About this Event
Join us Saturday, October 14 at WJCT Studios for TEDxJacksonville 2023 "Human/Nature."
The conference will feature talks on ideas worth spreading from 10 speakers and three musical performances, as well as an array of engagement activities. The conference will be from 11:00 a.m. to 5:15 p.m. followed by the Afterglow party — all at WJCT. Check-in begins at 10:30 a.m.
This year’s conference theme, Human/Nature, is a meditation on not only the incredible richness of being human, but also the intimate relationship between humanity and the natural world. Humanity and nature are not separate — we are interconnected and interdependent. The impact that human actions have on nature is as self-evident as the impact nature has on us.
This year’s conference speakers:
• Caryn Antonini (Greenwich, Connecticut) — Around the globe, we share our customs and unique cultures through our cuisine. When thoughtfully prepared, food has the power to transcend borders and unite disparate peoples in a shared experience that breaks down some of the barriers that isolate us from one other. Caryn Antonini believes we owe it to our global neighbors and ourselves to both honor the language of food and preserve the critical cultural stories it conveys.
• Iva Ballou (Jacksonville) — A facial difference affects more than the way one speaks. It can also affect learning, behavior, social abilities, self-confidence, and everyday interactions with others. But as Iva Ballou knows from personal experience, in the United States whether a child with a cleft palete or craniofacial anomalies receives the medical attention and surgeries they desperately need depends entirely on which state they happen to live in—and that needs to change.
• Matthew Chang (Jacksonville Beach) — Robots used to be the stuff of science fiction. Soon, they’ll be your coworkers. As a champion of the adoption of cobotics, Matthew Chang has personally led the engineering teams that have developed the largest cobotic systems in the world, across industries as diverse as manufacturing, transportation, and healthcare. But he acknowledges the adjustment to this new way of working will not be painless. Will the pain of adoption be offset by the increase in workforce satisfaction?
• Anne Coglianese (Jacksonville) — In an age of climate crisis, what does it mean to be a resilient city? Part of "future-proofing" Jacksonville requires modifying our city government to embrace change. Data and science are tools that city governments can use to anticipate future conditions and improve regulatory and financial systems to accommodate change. Anne Coglianese, Jacksonville's first Chief Resilience Officer, will talk about how our city's data-informed, science-based resilience planning will advance the notion of what it means to be a resilient city.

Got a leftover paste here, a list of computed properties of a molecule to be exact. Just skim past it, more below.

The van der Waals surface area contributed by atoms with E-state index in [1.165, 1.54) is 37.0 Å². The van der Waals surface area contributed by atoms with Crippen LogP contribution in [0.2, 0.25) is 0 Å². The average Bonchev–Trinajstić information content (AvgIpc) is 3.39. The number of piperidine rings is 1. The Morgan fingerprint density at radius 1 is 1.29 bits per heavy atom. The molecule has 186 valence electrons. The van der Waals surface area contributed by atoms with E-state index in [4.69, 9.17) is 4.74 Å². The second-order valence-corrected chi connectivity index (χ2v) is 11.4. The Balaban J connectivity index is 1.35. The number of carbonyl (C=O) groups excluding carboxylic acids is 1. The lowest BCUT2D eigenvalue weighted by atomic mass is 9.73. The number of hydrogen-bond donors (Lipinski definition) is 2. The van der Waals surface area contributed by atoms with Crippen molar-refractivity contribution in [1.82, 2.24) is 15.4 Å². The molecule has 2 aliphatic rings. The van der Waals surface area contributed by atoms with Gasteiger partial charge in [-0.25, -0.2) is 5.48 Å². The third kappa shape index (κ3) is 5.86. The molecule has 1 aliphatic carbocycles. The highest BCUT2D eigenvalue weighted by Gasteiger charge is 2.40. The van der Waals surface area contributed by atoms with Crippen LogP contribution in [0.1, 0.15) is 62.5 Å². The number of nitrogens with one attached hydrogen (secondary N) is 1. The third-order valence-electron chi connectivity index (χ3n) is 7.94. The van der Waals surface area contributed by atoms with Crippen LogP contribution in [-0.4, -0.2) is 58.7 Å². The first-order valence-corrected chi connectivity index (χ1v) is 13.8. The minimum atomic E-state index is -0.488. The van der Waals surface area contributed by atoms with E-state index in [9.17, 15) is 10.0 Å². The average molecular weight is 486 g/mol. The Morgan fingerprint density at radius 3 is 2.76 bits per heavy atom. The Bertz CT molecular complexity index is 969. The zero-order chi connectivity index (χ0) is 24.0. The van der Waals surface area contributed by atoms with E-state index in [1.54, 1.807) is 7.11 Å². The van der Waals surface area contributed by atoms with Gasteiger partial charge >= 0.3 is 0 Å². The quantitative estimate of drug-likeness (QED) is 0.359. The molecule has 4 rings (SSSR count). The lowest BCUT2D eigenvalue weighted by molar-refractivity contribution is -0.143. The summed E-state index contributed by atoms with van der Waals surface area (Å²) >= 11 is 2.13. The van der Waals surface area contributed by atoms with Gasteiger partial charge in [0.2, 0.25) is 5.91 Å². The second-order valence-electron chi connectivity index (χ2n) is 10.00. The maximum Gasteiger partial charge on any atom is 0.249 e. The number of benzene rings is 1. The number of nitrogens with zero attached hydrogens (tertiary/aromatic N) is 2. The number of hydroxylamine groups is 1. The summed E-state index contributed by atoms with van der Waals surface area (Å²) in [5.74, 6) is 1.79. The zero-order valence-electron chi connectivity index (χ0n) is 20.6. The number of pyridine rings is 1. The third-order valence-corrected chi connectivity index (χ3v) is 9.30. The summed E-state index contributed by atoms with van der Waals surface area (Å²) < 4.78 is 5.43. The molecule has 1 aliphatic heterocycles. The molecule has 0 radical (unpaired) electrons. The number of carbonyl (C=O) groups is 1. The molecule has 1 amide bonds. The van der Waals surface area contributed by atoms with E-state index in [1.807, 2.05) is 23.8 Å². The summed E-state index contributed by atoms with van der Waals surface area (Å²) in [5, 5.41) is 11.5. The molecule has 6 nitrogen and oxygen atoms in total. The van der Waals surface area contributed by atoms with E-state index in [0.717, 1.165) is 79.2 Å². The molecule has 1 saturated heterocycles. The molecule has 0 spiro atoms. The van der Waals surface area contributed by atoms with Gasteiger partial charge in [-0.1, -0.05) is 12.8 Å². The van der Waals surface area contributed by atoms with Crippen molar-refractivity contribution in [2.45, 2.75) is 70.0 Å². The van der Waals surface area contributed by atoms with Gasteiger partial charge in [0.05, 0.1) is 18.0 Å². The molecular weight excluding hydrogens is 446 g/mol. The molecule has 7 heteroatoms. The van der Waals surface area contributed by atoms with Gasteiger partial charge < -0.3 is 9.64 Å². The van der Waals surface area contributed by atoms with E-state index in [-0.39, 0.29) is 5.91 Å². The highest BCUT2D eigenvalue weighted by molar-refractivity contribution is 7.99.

• Christi Gendron, PhD (Ann Arbor, Michigan) — Dr. Christi Gendron's lab at the University of Michigan has long been interested in how the brain controls aging, and how sensory experiences with the external world (including food, light, pheromone, and even death cues) produce physiological changes that affect lifespan. Understanding how neural circuits regulate aging in common fruit flies could eventually lead to targeted drug therapies in humans that slow the aging process — while also providing insights into how psychology potentially impacts health and lifespan.
• Diana Greene, PhD (Jacksonville) — Black women educators bring a diverse set of experiences and viewpoints to their work, which is critical to encouraging different perspectives, broadening students' world views, and fostering innovation. Dr. Diana Green, the former Superintendent of Duval County Public Schools, believes that one way to improve our educational system is to empower more women of color to hold leadership roles that impact and influence public policy centered on education.
• Alexa Hagerty, PhD (Toulouse, France) — We're entering an era of ubiquitous AI, but do we truly understand the threats it presents to our basic freedoms? As an anthropologist whose field work has included exhuming mass graves of citizens "disappeared" by their governments, Dr. Alexa Hagerty well knows how archives of data can be weaponized. She argues it's urgent that we implement concrete, actionable approaches to ensuring that AI systems uphold democratic values and human rights.
• Neil Moore (Los Angeles) — With so many technologies emerging on so many fronts, can the human brain keep up? Neil Moore believes that humanity must think more creatively than ever before. By providing the brain with the critical neurological nutrition of musicianship, he believes we can discover and reconnect to our innate creative capability, and prepare ourselves for the complex and challenging future we face.